That’s the impression that our beloved Folkestone & Hythe District Council, along with their development bedfellows and apparatchik consultants and PR sidekicks would want us all to believe.
The fact of the matter is, there’s not enough water to support major development in the Folkestone and Hythe area over the coming years.
These are the facts: Affinity Water (AW) our local water company, the experts in delivering water to our taps, are concerned, very concerned that the existing infrastructure will not be able to deliver anything near the amount of water to supply a new town of 12,000 homes. In fact a figure of 1000 homes from AW has already been quoted. (Please see the link below if you think that upgrading the infrastructure is the solution).
AW supply water to 160,000 people in the Folkestone and Hythe area, known as the Dour region. The projected housing figure, excluding the proposed Otterpool New Town, for the area is a further 24,000 homes. This equates to an additional 57,600 people, given the average figure of 2.4 people per household, making 217,600 people. Moreover, no allowance has been made for industry or commercial enterprise. So you wouldn’t have to be a mathematical genius to calculate that with a limited supply of the wet stuff, blanket building in the area would be an environmental disaster.
So what has our Council and their blanket building chums said that will convince us that a 12,000 ( or is it 10,000, 8.500 or 5,500) New Town will have enough water to drink, bathe in and flush our loo’s. In a nutshell, this is what they are saying:
They will install the type of infrastructure that will supply water to Otterpool Town whereby, instead of each resident using the average of around 155 litres each day, they can get it down to 80 litres per person each day. How? They say that they will be using, through their preferred infrastructure developer; Albion water, a system of ‘re-use’. This could be a combination of grey water (basin, sink, bath shower) and/or rainwater being redirected via a treatment unit, to serve the flushing of WC’s. This would require ‘over and above’ the usual amount of water infrastructure, adding to the cost of each house. Let us not forget that the infrastructure housing fund that was in the offing for Otterpool has been pulled by central Government. And let us also not forget that there is a cost in operating a re-use system that some local residents may well not be able to afford. And what of rainwater use? If the holding reservoir becomes depleted due to a lack of rain, potable water WILL be used to serve the properties.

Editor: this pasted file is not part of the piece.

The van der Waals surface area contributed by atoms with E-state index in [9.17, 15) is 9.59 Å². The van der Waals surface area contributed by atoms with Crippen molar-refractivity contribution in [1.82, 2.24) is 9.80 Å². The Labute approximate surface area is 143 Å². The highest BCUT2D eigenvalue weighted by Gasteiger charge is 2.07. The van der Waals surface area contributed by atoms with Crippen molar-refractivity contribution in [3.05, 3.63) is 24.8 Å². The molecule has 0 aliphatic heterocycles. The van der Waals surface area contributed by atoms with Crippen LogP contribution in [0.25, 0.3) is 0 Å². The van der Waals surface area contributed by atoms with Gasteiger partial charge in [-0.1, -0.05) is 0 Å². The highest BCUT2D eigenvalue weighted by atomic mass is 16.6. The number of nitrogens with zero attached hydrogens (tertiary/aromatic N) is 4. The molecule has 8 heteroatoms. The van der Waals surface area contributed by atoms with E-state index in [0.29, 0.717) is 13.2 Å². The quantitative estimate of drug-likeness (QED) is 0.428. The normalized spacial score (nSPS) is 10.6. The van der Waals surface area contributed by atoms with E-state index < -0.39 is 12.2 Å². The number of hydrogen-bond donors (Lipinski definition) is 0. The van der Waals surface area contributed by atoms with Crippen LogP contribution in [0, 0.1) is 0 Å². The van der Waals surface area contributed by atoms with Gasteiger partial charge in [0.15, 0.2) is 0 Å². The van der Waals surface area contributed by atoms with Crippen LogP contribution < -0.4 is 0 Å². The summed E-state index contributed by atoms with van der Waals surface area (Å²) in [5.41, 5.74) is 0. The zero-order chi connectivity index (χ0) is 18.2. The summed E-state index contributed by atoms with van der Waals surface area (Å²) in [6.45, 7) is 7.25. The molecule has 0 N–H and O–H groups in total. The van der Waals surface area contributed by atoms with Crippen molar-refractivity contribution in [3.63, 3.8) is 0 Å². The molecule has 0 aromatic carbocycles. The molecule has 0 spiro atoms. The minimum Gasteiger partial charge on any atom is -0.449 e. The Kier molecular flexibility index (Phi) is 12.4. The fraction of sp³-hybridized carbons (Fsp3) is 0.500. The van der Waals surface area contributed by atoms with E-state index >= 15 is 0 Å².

So, for the moment, let us all agree that residents will be using 80 litres of potable water each day. This would be a saving of 75 litres per person each day. Now, given that our Council can’t make up its mind that the New Town will be 12,000 or 5,500 houses, lets assume an average figure of 8,750 houses. AW have already stated that over the coming years they would be adding an additional 57,600 customers to their base, making a total water output to residential properties of 32.64 million litres of water each and every day.
The total saving of potable water usage at Otterpool New Town, if each house was fitted with a re-use’ facility, and if it rained enough to keep the bulk reservoirs filled, would be 1.575 million litres each and every day. Not to confuse matters, if Otterpool Town (of 8,750 houses) was included in the projected 24,000 homes this would add a further 1.68 million litres to the 32.64 million litres making a grand total of 34.32 million litres.
With developers and FHDC talking as if this scheme was the ‘be all and end all’ to conserve water, we can see that the scale of proposed water saving (if achieved) across the Dour region is minimal.
The proposal set out to conserve water on this scale is nonsensical and is another exercise in hoodwinking a planning inspector to approve a development that, in environmental terms, really is a ‘bridge too far’.
With our climate changing, we will have to ensure that development is appropriately managed and sited in areas more able to cope with population growth and migration.
To conclude, we are including a submission to the draft FHDC Core Strategy made by Parish Councillor Les Barratt that pretty much sums up the state of play regarding water issues and development in the Folkestone and Hythe area. It is a ‘long read’ but well worth a look.
If you’re interested in how the water savings will be made by Folkestone & Hythe District Council, please visit the site in 30 years time. If you’re not sure where the water recycling plant is, don’t worry, you cant miss it; it’s right next door to the Unicorn Farm.
Have a nice weekend.